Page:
Andrew Kirtzman, author of "Giuliani: The Rise and Tragic Fall of the American Major," has been reporting on his subject for decades.

Andrew Kirtzman, author of “Giuliani: The Rise and Tragic Fall of America’s Major,” has reported on his subject for decades.

(Kyle Fromman)

Back then, in one of Giuliani’s lowest moments, his relationship with Trump deepened. After photographers found Giuliani in the apartment, he moved to Mar-a-Lago. Kirtzman writes that he lived with Nathan in a bungalow across the street and used a network of tunnels under the property to stay out of sight.

“Donald kept our secret,” Nathan said.

Giuliani and Trump had known each other for years, and Giuliani had been something of a proto-Trump as mayor, with “an instinctive ability to hit the outrage button at a whim.”

Indeed, the law-and-order mayor lived and ruled in a constant state of chaos. In 1999 and 2000, Giuliani stoked racial tension after plainclothes police officers killed a West African immigrant, was battling prostate cancer, announced he was divorcing his second wife, and then decided he didn’t want to serve in the US Senate would run against Hillary Clinton.

Rudy Giuliani, left, with Donald Trump

Rudy Giuliani, left, with Donald Trump during a skit performed at a then-mayor’s roast in 2000.

(Kyle Fromman)

Though his tenure as mayor was deeply disputed, his international standing exploded after the September 11 attacks. Kirtzman spent that morning with the mayor as they fled for their lives in lower Manhattan. He doesn’t miss out on the bursts of inspiration of his motif. In a moment of terror, Giuliani found words to comfort and shake up the city and country. But Kirtzman argues that Giuliani also used his heroic story as a shield against accountability. His government had failed to prepare for possible attacks, and communication problems hampered the response.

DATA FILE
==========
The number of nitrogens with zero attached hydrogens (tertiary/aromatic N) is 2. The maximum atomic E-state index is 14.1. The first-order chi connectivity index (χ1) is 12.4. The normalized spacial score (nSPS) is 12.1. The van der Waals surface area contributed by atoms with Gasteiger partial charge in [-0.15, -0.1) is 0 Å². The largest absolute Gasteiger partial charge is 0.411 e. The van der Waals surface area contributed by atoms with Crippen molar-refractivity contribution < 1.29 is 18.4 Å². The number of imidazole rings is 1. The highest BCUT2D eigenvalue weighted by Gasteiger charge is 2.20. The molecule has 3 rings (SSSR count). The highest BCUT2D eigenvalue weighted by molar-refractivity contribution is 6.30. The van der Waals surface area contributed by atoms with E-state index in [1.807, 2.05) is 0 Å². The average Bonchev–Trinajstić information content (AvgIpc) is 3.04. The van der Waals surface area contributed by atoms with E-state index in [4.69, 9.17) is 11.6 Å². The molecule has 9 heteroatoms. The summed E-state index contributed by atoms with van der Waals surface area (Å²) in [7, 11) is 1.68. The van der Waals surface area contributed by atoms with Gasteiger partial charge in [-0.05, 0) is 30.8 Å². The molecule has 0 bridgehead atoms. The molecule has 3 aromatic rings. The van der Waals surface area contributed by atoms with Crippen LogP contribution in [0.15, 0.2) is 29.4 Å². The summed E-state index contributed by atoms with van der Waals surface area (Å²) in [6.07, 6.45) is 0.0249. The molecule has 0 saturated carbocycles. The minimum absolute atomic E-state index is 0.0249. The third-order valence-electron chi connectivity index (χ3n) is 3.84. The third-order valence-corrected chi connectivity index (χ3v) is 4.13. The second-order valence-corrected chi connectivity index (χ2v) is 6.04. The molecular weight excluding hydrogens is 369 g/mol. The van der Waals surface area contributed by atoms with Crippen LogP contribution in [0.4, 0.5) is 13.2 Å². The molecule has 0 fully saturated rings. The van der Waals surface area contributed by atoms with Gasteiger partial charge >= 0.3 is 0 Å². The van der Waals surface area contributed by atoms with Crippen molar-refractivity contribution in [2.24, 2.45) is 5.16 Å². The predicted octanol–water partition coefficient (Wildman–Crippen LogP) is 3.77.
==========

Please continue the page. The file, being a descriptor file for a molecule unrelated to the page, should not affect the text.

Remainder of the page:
“His appearance on 9/11 was a carpet of inspired leadership and fatal mistakes,” writes Kirtzman. “The public saw only part of the picture on that horrific day; the rest were shrouded in admiration for years.”

Giuliani’s service to Trump undermined that. He helped defend the former president during the Russia probe, then burned his credibility in a daring quest to smear Joe Biden in Ukraine. The result was Trump’s first impeachment trial.

After Trump lost the election, Giuliani fueled his complaints and lies about voter fraud. Four days after the Jan. 6 attack on the US Capitol, Giuliani’s girlfriend wrote a letter to Trump asking for three things for him – payment for legal services, the Medal of Freedom, and a “general pardon.” (It’s unclear whether Giuliani knew of the letter, which Kirtzman says he verified, and may never have reached Trump himself.)

“In a life of crusades, this was his grand finale, and it ended in a crescendo,” writes Kirtzman.

Of course, Giuliani’s final act remains unknown. The New York Times recently reported that he is unlikely to face charges of illegal lobbying on behalf of Ukrainian officials. However, prosecutors in Georgia have described him as the target of a separate criminal investigation into efforts to overthrow the last election.

Maybe Giuliani has to fall further.

Megerian is a White House reporter for the Associated Press and a former Times contributor. Review: The tragedy and farce of Rudy Giuliani, explained